Reposting the story of Edith Cavell to accompany Wednesday’s post.
Edith Cavell was born near Norwich in 1865. As a 19-year-old she attended Laurel Court school, adjacent to Peterborough Cathedral, as a pupil / teacher. Her skill at languages led to her being recommended for a post as a governess in Brussels, Belgium. She stayed for five years, before returning to the UK to nurse her sick father. This led her to consider a change in career and she trained as a nurse at the London Hospital in 1896. In 1907, she returned to Brussels as the matron of a nursing school and when World War I broke out she continued to nurse the sick at the hospitals attached to the school, even when Belgium was occupied by the Germans. She became involved in the resistance movement, helping Allied soldiers escape from occupied Belgium to neutral Holland. In August 1915, she was arrested along with a number of others and after being interrogated and imprisoned for 10 weeks, she was executed on 12 October and buried in an unmarked grave. This harsh treatment of a woman and a nurse received multinational condemnation. In 1919, following the end of the war, her body was exhumed and reburied in Norwich Cathedral.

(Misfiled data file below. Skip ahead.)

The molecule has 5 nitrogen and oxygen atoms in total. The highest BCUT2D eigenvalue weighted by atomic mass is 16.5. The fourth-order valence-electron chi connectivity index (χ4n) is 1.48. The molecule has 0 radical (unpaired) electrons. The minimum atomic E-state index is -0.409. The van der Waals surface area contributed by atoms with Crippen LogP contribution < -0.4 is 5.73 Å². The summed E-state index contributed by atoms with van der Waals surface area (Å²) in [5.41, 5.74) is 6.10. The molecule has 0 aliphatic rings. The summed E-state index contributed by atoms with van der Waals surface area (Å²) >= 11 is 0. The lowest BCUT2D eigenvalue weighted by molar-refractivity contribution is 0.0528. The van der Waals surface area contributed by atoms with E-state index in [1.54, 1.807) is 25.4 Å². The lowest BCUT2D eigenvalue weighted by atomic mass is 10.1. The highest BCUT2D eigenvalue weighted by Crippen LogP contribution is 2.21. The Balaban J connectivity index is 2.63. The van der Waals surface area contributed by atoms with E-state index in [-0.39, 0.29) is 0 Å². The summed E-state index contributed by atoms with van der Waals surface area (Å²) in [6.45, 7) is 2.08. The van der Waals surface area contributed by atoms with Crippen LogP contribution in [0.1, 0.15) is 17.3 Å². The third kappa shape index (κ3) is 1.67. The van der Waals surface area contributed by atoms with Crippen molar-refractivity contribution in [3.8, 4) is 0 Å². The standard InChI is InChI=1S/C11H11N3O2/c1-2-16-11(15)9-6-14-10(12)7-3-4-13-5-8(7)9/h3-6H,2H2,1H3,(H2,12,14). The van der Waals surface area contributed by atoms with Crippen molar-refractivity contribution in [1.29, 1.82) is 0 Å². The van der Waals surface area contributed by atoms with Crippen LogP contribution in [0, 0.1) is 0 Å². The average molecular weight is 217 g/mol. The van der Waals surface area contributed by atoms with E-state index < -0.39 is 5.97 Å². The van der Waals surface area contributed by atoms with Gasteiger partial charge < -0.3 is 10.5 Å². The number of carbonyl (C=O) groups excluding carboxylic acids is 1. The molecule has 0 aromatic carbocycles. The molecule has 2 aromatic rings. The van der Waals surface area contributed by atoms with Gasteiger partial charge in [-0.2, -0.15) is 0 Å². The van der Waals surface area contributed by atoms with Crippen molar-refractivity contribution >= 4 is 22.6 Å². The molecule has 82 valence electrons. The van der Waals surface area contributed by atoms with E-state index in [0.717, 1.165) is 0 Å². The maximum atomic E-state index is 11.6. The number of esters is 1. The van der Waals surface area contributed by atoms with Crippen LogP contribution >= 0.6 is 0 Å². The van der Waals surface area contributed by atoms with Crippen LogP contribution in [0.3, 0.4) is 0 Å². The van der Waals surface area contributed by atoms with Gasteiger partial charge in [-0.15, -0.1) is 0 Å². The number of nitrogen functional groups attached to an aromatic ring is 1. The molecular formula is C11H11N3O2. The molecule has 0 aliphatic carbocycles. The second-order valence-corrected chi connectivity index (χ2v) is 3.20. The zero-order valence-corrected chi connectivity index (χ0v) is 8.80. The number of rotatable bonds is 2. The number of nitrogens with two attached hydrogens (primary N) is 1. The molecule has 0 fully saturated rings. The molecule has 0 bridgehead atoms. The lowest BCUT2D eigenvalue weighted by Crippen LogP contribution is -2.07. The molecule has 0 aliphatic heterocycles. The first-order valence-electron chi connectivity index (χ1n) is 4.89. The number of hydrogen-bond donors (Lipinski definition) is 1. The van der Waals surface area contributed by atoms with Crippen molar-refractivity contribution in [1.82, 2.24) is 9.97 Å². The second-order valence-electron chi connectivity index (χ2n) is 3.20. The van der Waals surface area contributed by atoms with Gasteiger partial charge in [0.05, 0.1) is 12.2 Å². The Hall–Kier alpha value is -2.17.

The memorial to Edith Cavell in Peterborough Cathedral was set up by students and teachers of Laurel Court school.
In 2009, Princess Elizabeth de Croy, whose grandparents had run the escape network in Belgium, presented the cathedral with a lamp used by the resistance for signalling night-time meetings during World War I. It hangs above the Cavell memorial.
See also https://petesfavouritethings.blog/2017/08/28/the-cavell-van/